New Delhi:Akhil Kumar may not have an Olympic medal from Beijing to show, but Cuban coach B. I. Fernandez rates him the best Indian boxer.
The Cuban is a naturalised Indian, having been associated with boxing in the country for 17 long years. He feels Indian boxing has come of age with the mushrooming talent. He is particularly impressed with the lot that went to Beijing.
When he picks Akhil as the best, naturally the question that follows is what about Vijender who has won a bronze at the Olympics. Fernandez's answer is that Akhil is a cut above the rest.
"Akhil is undoubtedly the best boxer at this point of time. He has defeated some of the best boxers, including the World Champion and World No. 3 at the Olympics. It is highly creditable and no wonder all boxers look up to Akhil for inspiration," said Fernandez.
Fernandez says the competition has become pretty tough at the top and the shift in the balance of power could be seen in the way some of the top countries failed to prove their credentials. Here he mentioned India's rise at the international level.
"We have done extremely well at the Olympics. Our boxers' performance was highly commendable as competition is getting tougher and tougher. Imagine, a powerhouse like Uzbekistan failed to win any medal and top contenders Cuba has no gold medal," he said.
Akhil, who is seen as a role model by both Vijender and Jitender Kumar, was India's best bet at Beijing but the 26-year-old missed out on a medal as he lost his quarterfinal bout.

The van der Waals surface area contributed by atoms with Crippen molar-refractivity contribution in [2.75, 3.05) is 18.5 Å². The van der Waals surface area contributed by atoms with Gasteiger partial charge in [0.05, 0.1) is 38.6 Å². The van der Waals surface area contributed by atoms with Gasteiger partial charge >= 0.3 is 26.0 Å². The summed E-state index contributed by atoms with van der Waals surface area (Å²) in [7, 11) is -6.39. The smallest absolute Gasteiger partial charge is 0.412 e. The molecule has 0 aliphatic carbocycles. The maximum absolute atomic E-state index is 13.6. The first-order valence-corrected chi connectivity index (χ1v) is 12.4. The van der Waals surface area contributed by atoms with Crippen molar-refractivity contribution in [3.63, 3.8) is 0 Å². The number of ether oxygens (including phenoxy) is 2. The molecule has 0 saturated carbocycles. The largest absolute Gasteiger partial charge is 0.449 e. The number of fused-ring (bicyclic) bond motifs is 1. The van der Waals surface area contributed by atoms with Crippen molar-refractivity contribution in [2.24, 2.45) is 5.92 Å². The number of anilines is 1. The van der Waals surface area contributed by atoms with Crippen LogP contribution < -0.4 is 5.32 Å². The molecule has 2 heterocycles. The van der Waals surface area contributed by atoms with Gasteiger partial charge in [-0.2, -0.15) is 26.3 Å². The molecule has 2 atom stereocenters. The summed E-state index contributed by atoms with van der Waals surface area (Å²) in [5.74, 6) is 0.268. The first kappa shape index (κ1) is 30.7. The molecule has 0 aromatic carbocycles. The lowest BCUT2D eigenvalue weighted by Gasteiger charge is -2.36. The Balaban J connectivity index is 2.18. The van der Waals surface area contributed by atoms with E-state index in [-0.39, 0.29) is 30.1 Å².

On Akhil's boxing style, Fernandez said: "Akhil boxes with his guard down and that is something which I won't advise any youngster to follow. But I don't want to change Akhil's style because I don't want to fiddle with his natural approach to boxing. He has good reflexes and that helps him to relax and box freely with his guard down."
Fernandez feels Akhil can still fulfil his dream of winning an Olympic medal in the 2012 London Games.
"Akhil still has a chance of winning an Olympic medal. But his main problem is injuries. Before going to Beijing he had problems with his wrist and nose. He had to go into his quarter-final bout against Maldovan Veaceslav Gojan, after heavy doses of antibiotics. If only he were fully fit, India would have come back with two medals," said Fernandez.
The coach was also full of praise for Vijender, but at the same time he sounded a note of caution about his general fitness.
"Vijender's main problem is fitness while Jitender has to work hard. They both are young and have good careers ahead of them. Both have a good idol in Akhil and that's a major plus point," said Fernandez.